Jedidiah Rogers has recently published a book on the Council of Fifty. For those of you who have never heard of the Council of Fifty, it was a “quorum” set up by Joseph Smith in preparation for his U.S. Presidential campaign in 1844. One of the most unusual aspect of this council was the fact that it contained 3 non-Mormon members. Some people have wondered if the Council of Fifty had done some nefarious deeds. I asked author Jedidiah Rogers some questions, so I thought it would be interesting to post a little Q&A. He will stop by and answer any other question you have, so feel free to participate in this online discussion!
1) I understand there were non-Mormons in the Council, but did they play a leading or minor role?
A very minor role in the council’s operations but, I suppose, a larger role in the way we remember the council. That Joseph Smith admitted three of them into the original body organized in the spring of 1844 suggests that he considered the political kingdom of God to be more than a church organization. One member later described it as “a Shield round about the church.” The council seems to have been Smith’s attempt to usher in a new era of divine political governance that would inaugurate Christ’s millennial reign, and he evidently believed that non-Mormons would play a role. As a political body, responsible for the governance of Mormons and gentiles, Smith brought into the group individuals who were political allies but not members of the church. Edward Bonney and Marinus Eaton, two of the non-Mormons initiated into the council, served as Smith’s personal aide-de-camp. Uriah Brown, the third and eldest non-Mormon member, impressed the council with his supposed “invention of liquid fire to destroy an army & navy.” Smith trusted all three of them, in the words of William Clayton, to keep their “covenants” to “maintain all things inviolate agreeable to the order of the Council.”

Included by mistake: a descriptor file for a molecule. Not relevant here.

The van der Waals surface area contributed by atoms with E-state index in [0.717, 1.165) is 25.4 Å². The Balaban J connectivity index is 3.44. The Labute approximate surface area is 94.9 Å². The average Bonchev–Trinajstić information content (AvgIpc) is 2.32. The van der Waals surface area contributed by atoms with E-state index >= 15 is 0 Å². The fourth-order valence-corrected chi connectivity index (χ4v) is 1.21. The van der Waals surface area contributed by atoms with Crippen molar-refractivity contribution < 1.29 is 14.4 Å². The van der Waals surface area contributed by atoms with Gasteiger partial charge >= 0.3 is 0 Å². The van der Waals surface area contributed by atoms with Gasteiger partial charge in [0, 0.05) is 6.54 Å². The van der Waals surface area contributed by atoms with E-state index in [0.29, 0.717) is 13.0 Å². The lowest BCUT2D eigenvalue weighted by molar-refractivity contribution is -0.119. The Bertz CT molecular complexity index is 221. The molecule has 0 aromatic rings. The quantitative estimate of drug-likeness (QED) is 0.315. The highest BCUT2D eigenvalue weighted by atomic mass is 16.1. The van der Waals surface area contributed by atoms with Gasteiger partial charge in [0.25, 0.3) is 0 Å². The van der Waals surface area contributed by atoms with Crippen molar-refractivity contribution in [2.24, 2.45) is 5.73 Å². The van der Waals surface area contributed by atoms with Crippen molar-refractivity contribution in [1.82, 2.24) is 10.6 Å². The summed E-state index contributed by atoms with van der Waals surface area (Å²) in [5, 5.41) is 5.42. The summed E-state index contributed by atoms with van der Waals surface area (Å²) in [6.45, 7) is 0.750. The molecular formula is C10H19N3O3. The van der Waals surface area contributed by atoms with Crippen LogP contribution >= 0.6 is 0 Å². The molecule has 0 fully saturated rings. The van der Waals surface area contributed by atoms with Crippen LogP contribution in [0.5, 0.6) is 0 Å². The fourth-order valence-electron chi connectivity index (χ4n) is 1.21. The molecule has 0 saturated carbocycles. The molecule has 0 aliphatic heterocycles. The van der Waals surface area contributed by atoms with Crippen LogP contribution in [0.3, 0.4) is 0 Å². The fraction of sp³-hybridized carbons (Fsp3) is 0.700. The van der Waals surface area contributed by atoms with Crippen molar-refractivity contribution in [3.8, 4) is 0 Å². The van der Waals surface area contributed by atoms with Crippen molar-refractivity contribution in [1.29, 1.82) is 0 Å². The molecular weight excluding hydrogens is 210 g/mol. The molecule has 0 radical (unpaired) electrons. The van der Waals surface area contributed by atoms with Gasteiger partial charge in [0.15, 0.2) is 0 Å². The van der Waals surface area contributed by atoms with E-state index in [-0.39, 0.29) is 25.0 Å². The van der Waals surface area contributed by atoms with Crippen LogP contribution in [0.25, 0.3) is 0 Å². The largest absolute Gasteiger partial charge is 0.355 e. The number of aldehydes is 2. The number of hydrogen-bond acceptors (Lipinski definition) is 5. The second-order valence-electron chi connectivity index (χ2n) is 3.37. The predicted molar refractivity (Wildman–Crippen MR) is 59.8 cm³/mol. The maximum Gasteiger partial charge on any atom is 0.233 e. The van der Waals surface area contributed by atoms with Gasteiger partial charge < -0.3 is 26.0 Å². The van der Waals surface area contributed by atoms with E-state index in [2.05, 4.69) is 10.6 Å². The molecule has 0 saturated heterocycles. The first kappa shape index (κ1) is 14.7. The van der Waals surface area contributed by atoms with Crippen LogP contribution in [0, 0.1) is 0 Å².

2) Were they a shadow government?
Benjamin Johnson, a council member, referred to it as Smith’s “private council.” Others often mentioned that the council discussed matters in confidence. Clayton, in recording that Smith was “voted our P P & K with loud Hosannas,” was clearly hesitant to write out “Prophet, Priest, and King.” Others, including Smith in his diary kept by one of his scribes, spelled words backwards. Indeed, the council did address sensitive matters—not least the possibility of relocating in the Republic of Texas or Mexico’s “Upper California”—and Smith must have recognized that the theocratic nature of the council and its designs would raise eyebrows, even in nineteenth-century America.